bean si


What started out as a simple exploration into Banshees became something else entirely. Many people that watch Teen Wolf will understand why I just spent the day looking up everything I could and gathering as much information as possible about the Bean-Si.

I broke it down, because if you know how Lore werks in the world, it gets VERY confusing and diluted, all cultures try to mix in their suspicions and shenanigans. I’ve done research on other things previously, so add this to the list.

I’ve added the sources so you can see fer yerself that I didn’t add in anything that doesn’t already exist elsewhere.

Art Credit - 1, 2, 3, 4

Other Banshee Art - 1, 2, 3, 4, 5, 6, 7, 8, 9, 10

Source Credit - 1, 2, 3, 4, 5, 6, 7, 8


  { Inkling doodle } Blackwatch Gabriel Reyes/ Reaper _________[ Overwatch ]
  The fanart is not complete… without some cool ass edgy *death*lord :v 

The Bean Sí

It’s been put under a cut because goddamn there’s a lot of information to be had on her.  We’ve got:

  • the name
  • origins
  • lore
  • aural and visual manifestations
  • insults


The following information is taken almost entirely from the work of Patricia Lysaght, Ph.D., particularly her opus, The Banshee: The Irish Death Messenger (Robert Rinehart Publishers; Dublin, 1986).  She’s a professor in the folklore department at University College Dublin, or at least she was when I was there and I really, really hope she still is because goddamn she’s amazing and knowledgeable and always wore classy suits.

Keep reading


The banshee is a haunting, ghost like female spirit found in some Celtic Mythologies. The name originates in Irish Gaelic bean si, meaning “woman of the sidhe” or “woman of the fairy mounds”. Similar creatures are found in Welsh, Norse, and American folklore and legends.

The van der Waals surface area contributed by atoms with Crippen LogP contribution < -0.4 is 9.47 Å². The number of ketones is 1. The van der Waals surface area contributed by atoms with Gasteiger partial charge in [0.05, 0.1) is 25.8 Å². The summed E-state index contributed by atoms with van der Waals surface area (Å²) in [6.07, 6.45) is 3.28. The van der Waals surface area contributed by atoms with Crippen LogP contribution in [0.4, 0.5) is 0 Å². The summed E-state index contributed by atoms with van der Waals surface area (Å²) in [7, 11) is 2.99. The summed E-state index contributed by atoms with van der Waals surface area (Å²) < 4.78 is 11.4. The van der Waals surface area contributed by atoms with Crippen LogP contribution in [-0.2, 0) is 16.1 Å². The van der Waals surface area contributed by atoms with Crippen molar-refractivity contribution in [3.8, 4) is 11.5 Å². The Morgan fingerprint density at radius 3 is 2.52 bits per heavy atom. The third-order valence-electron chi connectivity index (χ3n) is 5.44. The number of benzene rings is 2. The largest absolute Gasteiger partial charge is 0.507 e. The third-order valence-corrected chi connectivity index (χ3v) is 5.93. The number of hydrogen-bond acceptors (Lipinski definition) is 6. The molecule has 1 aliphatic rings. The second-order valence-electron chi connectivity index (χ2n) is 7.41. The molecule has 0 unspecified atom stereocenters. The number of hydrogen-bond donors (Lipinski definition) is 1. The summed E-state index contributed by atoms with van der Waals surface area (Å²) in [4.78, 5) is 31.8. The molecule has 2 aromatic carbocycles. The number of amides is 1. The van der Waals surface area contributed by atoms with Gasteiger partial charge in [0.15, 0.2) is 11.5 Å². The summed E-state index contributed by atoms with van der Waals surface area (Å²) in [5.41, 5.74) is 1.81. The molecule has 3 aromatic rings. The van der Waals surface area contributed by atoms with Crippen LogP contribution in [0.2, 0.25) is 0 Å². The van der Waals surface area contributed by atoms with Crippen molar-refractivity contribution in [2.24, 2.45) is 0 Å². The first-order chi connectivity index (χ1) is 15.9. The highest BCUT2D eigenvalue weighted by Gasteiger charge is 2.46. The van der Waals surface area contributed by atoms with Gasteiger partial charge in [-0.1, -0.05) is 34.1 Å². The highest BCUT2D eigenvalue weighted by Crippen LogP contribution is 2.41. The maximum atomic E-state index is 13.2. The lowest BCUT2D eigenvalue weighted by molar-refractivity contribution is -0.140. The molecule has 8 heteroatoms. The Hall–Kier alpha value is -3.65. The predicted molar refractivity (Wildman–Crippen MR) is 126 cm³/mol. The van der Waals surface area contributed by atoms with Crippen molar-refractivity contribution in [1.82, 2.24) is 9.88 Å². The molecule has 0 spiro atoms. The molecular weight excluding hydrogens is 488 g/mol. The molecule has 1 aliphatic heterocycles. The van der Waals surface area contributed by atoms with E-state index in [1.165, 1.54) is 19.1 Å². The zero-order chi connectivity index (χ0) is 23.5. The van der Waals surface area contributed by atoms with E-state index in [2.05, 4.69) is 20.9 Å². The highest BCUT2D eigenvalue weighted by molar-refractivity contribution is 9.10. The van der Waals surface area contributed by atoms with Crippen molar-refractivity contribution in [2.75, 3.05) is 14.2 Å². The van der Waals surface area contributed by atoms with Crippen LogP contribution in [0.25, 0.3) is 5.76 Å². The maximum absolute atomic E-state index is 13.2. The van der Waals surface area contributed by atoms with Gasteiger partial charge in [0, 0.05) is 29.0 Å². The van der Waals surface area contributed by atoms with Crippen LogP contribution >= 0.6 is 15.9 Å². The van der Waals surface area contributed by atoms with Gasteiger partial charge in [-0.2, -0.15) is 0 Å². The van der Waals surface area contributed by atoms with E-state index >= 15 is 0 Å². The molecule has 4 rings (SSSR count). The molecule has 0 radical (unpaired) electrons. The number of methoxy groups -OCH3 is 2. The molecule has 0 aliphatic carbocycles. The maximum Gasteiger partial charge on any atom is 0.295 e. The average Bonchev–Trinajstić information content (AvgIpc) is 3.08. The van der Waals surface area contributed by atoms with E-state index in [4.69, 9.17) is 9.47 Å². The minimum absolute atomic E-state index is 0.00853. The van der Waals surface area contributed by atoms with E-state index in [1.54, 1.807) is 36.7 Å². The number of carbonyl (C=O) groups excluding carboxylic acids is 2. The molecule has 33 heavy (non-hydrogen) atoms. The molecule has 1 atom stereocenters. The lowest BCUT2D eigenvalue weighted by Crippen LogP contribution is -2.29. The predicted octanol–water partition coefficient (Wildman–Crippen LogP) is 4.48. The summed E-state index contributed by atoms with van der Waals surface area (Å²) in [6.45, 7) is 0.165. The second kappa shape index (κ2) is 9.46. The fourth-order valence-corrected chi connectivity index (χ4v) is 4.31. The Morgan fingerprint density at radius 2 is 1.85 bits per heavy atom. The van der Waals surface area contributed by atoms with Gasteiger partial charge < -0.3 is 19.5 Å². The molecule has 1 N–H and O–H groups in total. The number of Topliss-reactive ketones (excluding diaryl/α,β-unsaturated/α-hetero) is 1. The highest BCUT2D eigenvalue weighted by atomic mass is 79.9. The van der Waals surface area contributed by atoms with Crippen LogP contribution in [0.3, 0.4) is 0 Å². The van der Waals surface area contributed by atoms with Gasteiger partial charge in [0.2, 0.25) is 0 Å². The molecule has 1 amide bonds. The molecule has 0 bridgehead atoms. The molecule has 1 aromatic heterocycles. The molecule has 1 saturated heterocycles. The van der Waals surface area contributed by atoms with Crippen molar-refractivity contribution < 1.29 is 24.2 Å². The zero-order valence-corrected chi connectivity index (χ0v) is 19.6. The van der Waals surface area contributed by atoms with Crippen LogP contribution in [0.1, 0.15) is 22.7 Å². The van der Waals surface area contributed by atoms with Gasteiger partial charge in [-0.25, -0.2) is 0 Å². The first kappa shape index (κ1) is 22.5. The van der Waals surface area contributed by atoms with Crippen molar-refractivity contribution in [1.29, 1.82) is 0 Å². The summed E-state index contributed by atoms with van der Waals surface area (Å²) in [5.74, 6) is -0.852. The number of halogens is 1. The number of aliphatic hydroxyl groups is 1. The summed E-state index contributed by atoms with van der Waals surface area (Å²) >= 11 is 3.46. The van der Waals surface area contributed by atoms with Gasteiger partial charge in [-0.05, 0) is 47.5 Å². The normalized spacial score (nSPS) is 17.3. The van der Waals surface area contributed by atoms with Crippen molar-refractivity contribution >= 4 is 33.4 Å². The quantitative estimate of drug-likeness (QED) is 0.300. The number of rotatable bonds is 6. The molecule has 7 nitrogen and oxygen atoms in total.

The banshee is viewed usually as an omen of death, or a messenger from the Otherworld. According to legend, the banshee is a fairy-like woman, who screams and wails in the night when someone near is about to die. Tales vary, such as claiming that one who hears the banshee’s cry for three nights will surely die. In Scottish tales, the banshee may be seen washing the blood stained clothing or armor of those who are near their death. Some families are believed to have banshees bound to them, whose cries foretell the death of certain members.

She may appear as a dreadful, and frightening looking old hag, or a stunning young woman, whichever suits her. However, in some Irish tales, she is said to either resemble or be the Morrigan; a representative of battle, with deity-like reverence. Most often, the banshee is described as being dressed in white or grey, with long hair that they brush with a silver comb, though, accounts of other appearances exist. 

Some tales liken her to a funeral keener; young women who would sing laments at funerals. Others, compare her to a specific murdered woman, or a grieving mother who died in childbirth. The cry of the banshee has been described in many ways, from a low, and pleasant singing, to a thin, and terrible screeching the likes of which could shatter glass.